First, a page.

Those in the government, manufacturing, and healthcare sectors – beware of the rising malware attacks
- In Malaysia, ransomware still poses a serious threat to local businesses, and the upcoming Budget 2023 underlines the significance of cybersecurity
- The number of detected malwares surged by 227% from 1H 2021 to 21,566,246
Ransomware, ransomware, ransomware – Yes! The majority of people have heard of this term and are sick of hearing it. However, there is no avoiding it; it is probably one of the most challenging malware attacks to handle, and it has allowed cyber-extortion to grow over the past few years.
For years, ransomware has been getting worse and more prevalent, particularly in the APAC region. A global cybersecurity pioneer, Trend Micro Incorporated, reported that in the first half of 2022, it stopped 63 billion email threats, malicious files, and malicious URLs, an increase of 54% year over year (YoY). It also showed that the top three industries attacked by malware are healthcare, manufacturing, and the government.
According to Goh Chee Hoh, Managing Director of Trend Micro Malaysia and Nascent Countries, new and emerging threat groups continue to develop their business models and target their attacks with increasingly more accuracy. “That is why it is essential that organizations get better at mapping, understanding, and protecting their expanding digital attack surface. A single, unified cybersecurity platform is the best place to start,” Goh said.
The rising malware attacks
Trend Micro shared the following findings in Malaysia:
- 239,214,683 cyberthreats were blocked in the first half of 2022.
- It discovered a concerning rise in ransomware attacks in the first half of 2022 of 282% YoY.
- From the first half of 2021 to the second, there were 21,566,246 more malware attacks detections.
The main causes of the rise in cyberattacks were further underlined in Trend Micro’s report:
- The development of the hybrid work model, which combines on-site and remote work.
- The rise in popularity of ransomware-as-a-service (RaaS), a type of service-based malware that uses malicious software to extort money or other valuables from its victims.
- Capitalizing on the conflicts between Russia and Ukraine by launching cyberattacks against both parties and those who are worried about the crisis.
- Threat actors frequently attack the cloud, taking advantage of infrastructure flaws and configuration errors.
Due to the introduction of ransomware-as-a-service (RaaS), potential hackers now have access to resources and infrastructure that they otherwise would not have had. The interaction between the developers and their affiliates, who serve as intermediaries, is one of the distinctive features of the RaaS business. Affiliates are also in charge of the infections themselves and share the ransom with the creators.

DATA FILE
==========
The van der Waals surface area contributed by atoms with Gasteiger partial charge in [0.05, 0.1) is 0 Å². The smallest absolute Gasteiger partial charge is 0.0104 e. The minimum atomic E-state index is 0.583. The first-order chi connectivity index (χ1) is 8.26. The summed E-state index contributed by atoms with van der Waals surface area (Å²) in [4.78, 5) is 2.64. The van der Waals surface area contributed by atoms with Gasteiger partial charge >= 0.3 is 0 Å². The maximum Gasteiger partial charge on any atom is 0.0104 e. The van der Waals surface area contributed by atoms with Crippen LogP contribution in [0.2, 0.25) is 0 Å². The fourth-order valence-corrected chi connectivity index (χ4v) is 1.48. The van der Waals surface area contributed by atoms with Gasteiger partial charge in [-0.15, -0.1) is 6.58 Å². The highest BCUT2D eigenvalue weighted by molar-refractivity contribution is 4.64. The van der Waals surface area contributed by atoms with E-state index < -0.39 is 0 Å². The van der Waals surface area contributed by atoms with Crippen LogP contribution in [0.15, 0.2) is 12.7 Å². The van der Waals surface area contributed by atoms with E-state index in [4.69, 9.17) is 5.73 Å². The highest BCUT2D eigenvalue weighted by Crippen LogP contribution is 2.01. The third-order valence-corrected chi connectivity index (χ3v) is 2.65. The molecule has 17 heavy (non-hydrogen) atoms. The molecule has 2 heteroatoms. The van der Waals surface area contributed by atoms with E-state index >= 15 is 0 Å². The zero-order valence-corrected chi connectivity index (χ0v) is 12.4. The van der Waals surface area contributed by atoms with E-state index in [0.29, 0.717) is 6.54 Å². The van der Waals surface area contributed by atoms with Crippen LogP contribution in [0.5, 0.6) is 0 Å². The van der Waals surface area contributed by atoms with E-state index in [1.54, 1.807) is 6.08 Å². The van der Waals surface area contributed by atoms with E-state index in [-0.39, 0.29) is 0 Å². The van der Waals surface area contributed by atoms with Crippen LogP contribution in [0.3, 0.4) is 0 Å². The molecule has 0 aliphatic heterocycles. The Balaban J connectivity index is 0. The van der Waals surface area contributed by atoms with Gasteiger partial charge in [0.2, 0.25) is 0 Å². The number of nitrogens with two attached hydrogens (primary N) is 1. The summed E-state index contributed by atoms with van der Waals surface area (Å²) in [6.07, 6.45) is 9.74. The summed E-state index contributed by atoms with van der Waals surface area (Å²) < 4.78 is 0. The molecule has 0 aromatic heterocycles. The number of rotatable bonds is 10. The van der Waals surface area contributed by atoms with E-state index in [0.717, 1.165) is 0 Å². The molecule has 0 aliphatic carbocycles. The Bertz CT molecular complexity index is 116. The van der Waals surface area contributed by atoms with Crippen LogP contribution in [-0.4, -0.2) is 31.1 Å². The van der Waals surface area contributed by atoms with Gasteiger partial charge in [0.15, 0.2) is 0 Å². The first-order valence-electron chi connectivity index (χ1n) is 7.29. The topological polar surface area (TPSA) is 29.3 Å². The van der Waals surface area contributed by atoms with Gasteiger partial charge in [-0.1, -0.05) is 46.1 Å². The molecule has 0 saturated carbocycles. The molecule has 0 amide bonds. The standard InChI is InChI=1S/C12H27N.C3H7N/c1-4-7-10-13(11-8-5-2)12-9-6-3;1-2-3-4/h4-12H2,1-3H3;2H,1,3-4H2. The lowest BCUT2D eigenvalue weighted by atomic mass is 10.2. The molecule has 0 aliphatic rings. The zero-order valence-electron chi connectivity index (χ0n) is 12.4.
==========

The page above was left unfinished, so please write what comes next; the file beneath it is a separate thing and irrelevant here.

Furthermore, more than 1,200 businesses were affected by ransomware in the first half of the year, according to the report, and there are over 50 active RaaS and extortion businesses. For the first half of 2022, LockBit, Conti, and BlackCat were the main RaaS players.
Cybersecurity remains a critical component in Malaysia
It’s interesting to note that Malaysia is at the center of the cybersecurity scene when looking at the country as a whole. A few months ago, Trend Micro also reported that 82% of Malaysian businesses are concerned about their growing attack surface.
Goh claims that their timely mid-year roundup study clearly demonstrates the sharp rise in cyberattacks, indicating the urgent necessity for public and private sectors to address cybersecurity in any journey toward digitalization.
“Proactive and effective cybersecurity investments and measures are pivotal to keep the ever-evolving cyber threats at bay in ensuring continuous business operations to drive and strengthen economic growth,” added Goh.
Additionally, he stated that the corporation supports the government’s initiative to strengthen current law requirements to defend the country from cyber threats in light of new or increased risks posed by more sophisticated hackers. They also welcome the government’s continuous commitment to enhancing cyber resilience throughout the country’s industrial ecosystems.
Prior to the Budget 2023 being presented on October 7, Goh also expressed his hopes that the upcoming Budget 2023 announcement would examine initiatives to strengthen the country’s cybersecurity posture by highlighting the significance and value of investing in cybersecurity to mitigate cyberattacks regardless of the economic situation.
The main objectives of the budget for 2023 will be to maintain protection of public welfare, ensure business continuity, and reestablish economic resilience in order to facilitate more sustainable economic growth over the medium term.
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